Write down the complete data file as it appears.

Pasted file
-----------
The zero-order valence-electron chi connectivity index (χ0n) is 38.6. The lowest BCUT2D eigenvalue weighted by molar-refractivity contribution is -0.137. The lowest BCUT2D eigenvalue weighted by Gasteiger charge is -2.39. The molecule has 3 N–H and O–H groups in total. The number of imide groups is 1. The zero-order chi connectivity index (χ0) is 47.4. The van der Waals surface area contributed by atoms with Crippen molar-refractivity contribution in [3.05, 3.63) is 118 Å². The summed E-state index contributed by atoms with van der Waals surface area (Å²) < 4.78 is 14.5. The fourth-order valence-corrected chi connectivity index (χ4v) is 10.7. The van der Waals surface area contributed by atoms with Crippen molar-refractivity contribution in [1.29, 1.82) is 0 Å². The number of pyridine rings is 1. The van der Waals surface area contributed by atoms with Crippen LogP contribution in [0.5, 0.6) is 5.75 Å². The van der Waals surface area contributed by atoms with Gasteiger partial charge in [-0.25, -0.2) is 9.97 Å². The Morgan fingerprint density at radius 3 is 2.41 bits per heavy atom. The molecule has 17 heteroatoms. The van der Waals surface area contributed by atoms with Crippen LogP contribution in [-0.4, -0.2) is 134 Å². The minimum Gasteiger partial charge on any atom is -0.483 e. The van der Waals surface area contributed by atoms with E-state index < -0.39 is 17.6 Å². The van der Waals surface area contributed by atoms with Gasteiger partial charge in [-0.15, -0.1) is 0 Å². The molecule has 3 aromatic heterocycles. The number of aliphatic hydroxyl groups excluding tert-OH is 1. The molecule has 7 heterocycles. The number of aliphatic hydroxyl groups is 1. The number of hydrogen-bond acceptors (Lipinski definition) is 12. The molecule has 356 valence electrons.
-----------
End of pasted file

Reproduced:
The zero-order valence-electron chi connectivity index (χ0n) is 38.6. The lowest BCUT2D eigenvalue weighted by molar-refractivity contribution is -0.137. The lowest BCUT2D eigenvalue weighted by Gasteiger charge is -2.39. The molecule has 3 N–H and O–H groups in total. The number of imide groups is 1. The zero-order chi connectivity index (χ0) is 47.4. The van der Waals surface area contributed by atoms with Crippen molar-refractivity contribution in [3.05, 3.63) is 118 Å². The summed E-state index contributed by atoms with van der Waals surface area (Å²) < 4.78 is 14.5. The fourth-order valence-corrected chi connectivity index (χ4v) is 10.7. The van der Waals surface area contributed by atoms with Crippen molar-refractivity contribution in [1.29, 1.82) is 0 Å². The number of pyridine rings is 1. The van der Waals surface area contributed by atoms with Crippen LogP contribution in [0.5, 0.6) is 5.75 Å². The van der Waals surface area contributed by atoms with Gasteiger partial charge in [-0.25, -0.2) is 9.97 Å². The Morgan fingerprint density at radius 3 is 2.41 bits per heavy atom. The molecule has 17 heteroatoms. The van der Waals surface area contributed by atoms with Crippen LogP contribution in [-0.4, -0.2) is 134 Å². The minimum Gasteiger partial charge on any atom is -0.483 e. The van der Waals surface area contributed by atoms with E-state index < -0.39 is 17.6 Å². The van der Waals surface area contributed by atoms with Gasteiger partial charge in [-0.15, -0.1) is 0 Å². The molecule has 3 aromatic heterocycles. The number of aliphatic hydroxyl groups excluding tert-OH is 1. The molecule has 7 heterocycles. The number of aliphatic hydroxyl groups is 1. The number of hydrogen-bond acceptors (Lipinski definition) is 12. The molecule has 356 valence electrons.